Training launched for small entrepreneurs and procurement unit


Vice-President Faure addressing the gathering at the launch of the trainings on Monday

Held at the National Tender Board’s headquarters at Maison de Mahé, the event was attended by Vice-President Danny Faure, the Minister for Investment, Natural Resources and Industry Peter Sinon, several principal secretaries and chief executives and other high-ranking government officials.

One of the two training programmes is an entrepreneurship skills course for small business enterprises which has been developed at two levels – an introductory and a certificate level. The course has been developed by the Seychelles Institute of Management (SIM), in partnership with the Small Enterprise Promotion Agency (Senpa).

It aims to give those taking part sound knowledge and skills needed to start and manage a business venture and make it a success.

The SIM chief executive Audrey Nanon said there is a growing global trend that small business enterprises play an important role in national economic development, provide job opportunities and produce much creativity and innovation vital to drive economic progress.

“The government in its efforts to support the small business enterprises, has dedicated funds for the development of the entrepreneurship skills,” she said.

“In this light, small enterprises should make the most of this training and other stimulant incentives and go on to make their mark on the country’s economy.”

The other programme launched on Monday was a public procurement course at certificate level, developed by SIM in partnership with the Seychelles Procurement Oversight Unit and in consultation with several regional partners.

Mrs Nanon said procurement improvement has been identified as an essential part of our government’s overall strategy to improve public sector performance and urged all its partners to continue the work to promote professionalism and enhance human resources capacity in Seychelles.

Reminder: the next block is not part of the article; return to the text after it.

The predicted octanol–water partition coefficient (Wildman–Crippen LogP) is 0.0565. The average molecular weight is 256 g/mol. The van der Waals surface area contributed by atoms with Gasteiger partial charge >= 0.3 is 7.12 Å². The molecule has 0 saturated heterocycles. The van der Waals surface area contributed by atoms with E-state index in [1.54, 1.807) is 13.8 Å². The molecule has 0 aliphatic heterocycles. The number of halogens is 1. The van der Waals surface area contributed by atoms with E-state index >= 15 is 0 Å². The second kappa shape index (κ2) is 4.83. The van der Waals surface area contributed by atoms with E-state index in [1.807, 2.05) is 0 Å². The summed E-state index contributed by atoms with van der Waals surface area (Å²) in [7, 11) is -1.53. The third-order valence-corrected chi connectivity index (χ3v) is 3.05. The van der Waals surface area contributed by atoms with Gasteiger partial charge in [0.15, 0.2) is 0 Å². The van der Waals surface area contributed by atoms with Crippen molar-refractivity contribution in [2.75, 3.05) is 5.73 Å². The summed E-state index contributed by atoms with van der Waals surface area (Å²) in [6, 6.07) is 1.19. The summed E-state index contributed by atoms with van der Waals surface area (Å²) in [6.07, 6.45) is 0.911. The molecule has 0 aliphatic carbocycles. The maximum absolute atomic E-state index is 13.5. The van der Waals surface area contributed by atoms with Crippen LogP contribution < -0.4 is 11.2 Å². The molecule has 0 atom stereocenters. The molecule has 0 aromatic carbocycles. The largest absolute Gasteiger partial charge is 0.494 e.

The National Tender Board’s chief executive Mina Crea said while there has been much progress in advancing the public procurement system in the country, the Board does not want to get complacent over its achievements over the past three years.

“We know there is a lot more to do. Corruption is a daily reality and we cannot deny,” she said.

“If we are to get rid of or at least minimise this malpractice, the importance of the role of civil society organisations and the general public in reporting such cases that they come across would greatly help the Procurement Oversight Unit to investigate and take the necessary measures, as provided for in the Public Procurement Act or by other institutions like the Ethics Commission.”

Vice-President Faure said we should always keep in mind that transparency in procedures to give tenders, according to the Public Procurement law, ensures that we have a competitive and just system.

“For the private sector, it means that individuals or companies that are offering a better value for their prices will get the contract and that is what is meant by transparency and a just system,” he said.

“For the public sector, financial resources are managed and used in a much more efficient manner, which means that more projects can be implemented with the same amount of money, so more ministers and departments can give a better service as a result of projects that have been implemented.”

During Monday’s event, Mr Faure also officially launched the National Tender Board’s website.

An information centre on procurement activities was also officially opened.

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